David Pooley, New Hope
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I was heartened by Omar’s confrontation with Abrams, in which she brought up Abrams’ role in support of the murderous contra gangs that President Ronald Reagan unleashed in Central America in the 1980s. She did a superb job, in the limited time that was allotted to her by the House Foreign Affairs Committee, in unveiling the U.S. role in the right-wing pogroms of that period.
Rep. Omar has already been forced to recant by the Godmother (Nancy Pelosi) and other House and Senate members her perfectly justified comments about the American Israel Public Affairs Committee (AIPAC) earlier. She faces pressure now to apologize to Abrams. She owes him nothing.
The threat facing Omar now is the very real possibility that Pelosi will remove her from the Foreign Affairs Committee, where she brings a fresh and long-needed perspective on U.S. foreign relations. Her constituents, especially, and all of us, must demand of Pelosi that Omar be retained on the committee. We need her voice!
Thomas J. Hussey, Bellingham, Wash.
Legacy funds have been crucial and are responsibly administered
Since moving here in 1984, I have had a complex relationship with the Minnesota State Arts Board, as an artist applying for fellowships, as a reading series director applying for support and as a volunteer panelist judging applications from individual artists and from medium-sized and large arts organizations. More often, I have been an audience member for hundreds of activities produced in part with state funding.
The Feb. 9 editorial (“Legacy arts grants need state scrutiny”) rightly claims Legacy Amendment funding put Minnesota at the top of states supporting the arts. In fact, even before the amendment’s passage, the combination of state funding and corporate arts philanthropy created an infrastructure the rest of the nation looked toward for inspiration. Legacy funds, however, allowed the reach of the arts in Minnesota to broaden and deepen. Across boundaries of age, class, race or geography, not a single community is missed by Legacy arts funding. There should be no turning back on this.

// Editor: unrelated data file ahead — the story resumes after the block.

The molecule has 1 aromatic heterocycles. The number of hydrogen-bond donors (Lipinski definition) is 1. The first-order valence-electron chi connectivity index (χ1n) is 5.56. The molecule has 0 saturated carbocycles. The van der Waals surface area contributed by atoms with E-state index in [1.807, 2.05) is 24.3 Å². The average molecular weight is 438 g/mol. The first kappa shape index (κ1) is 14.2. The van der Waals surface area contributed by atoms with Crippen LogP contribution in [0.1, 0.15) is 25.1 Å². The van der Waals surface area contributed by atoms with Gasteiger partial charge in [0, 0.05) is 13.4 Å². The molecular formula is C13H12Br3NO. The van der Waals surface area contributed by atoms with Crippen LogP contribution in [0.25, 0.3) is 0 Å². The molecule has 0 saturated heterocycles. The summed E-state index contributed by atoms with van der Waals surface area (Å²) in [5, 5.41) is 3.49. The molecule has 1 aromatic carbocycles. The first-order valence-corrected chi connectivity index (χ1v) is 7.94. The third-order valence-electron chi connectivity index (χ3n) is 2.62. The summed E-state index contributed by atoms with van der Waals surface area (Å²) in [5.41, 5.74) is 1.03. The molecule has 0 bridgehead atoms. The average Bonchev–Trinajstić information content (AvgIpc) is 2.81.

If the state auditor, then, in an otherwise favorable analysis, says there exists “room for improvement” in grant reporting policy, fine. State Sen. Ann Rest’s suggestion there is a “cavalier attitude” toward improvement, however, is off-base. I have never known a staff more dedicated to such. I hope Rest will observe a panel discussion of applications and talk to staff to get a better sense of not only the richness of arts activity in this state but the commitment staff has to the responsible expenditure of citizen funds. She will be surprised and delighted on both counts.
Richard Robbins, Mankato
The writer is a professor and director of creative writing at Minnesota State University, Mankato.
Our very own Odyssey
Driving down Hwy. 100 on Thursday morning, I noticed a bright yellow snow shovel that had been pitched onto one of the walls of plowed snow at the margins of the road.
This curious sight somehow brought to mind the plight of poor Odysseus, who was desperate to finally get Poseidon off his back after his long voyage home from the Trojan War. I vaguely recalled from ninth-grade Greek mythology that the blind seer Tiresias counseled Odysseus to make a sacrifice to angry Poseidon once he had shouldered his oar and walked so far inland from his coastal home that the locals didn’t know what the heck he was carrying.
As my car crawled past this bright yellow snow shovel, an analogy occurred to me: How many Minnesotans, beset by Boreas as we have been this snowy month, might shoulder their snow shovels and trudge south through the drifts in the hopes of coming across a local who might ask them what was the point of the flimsy, battered shovel they bore on their shoulder?
Martin Cooney, Golden Valley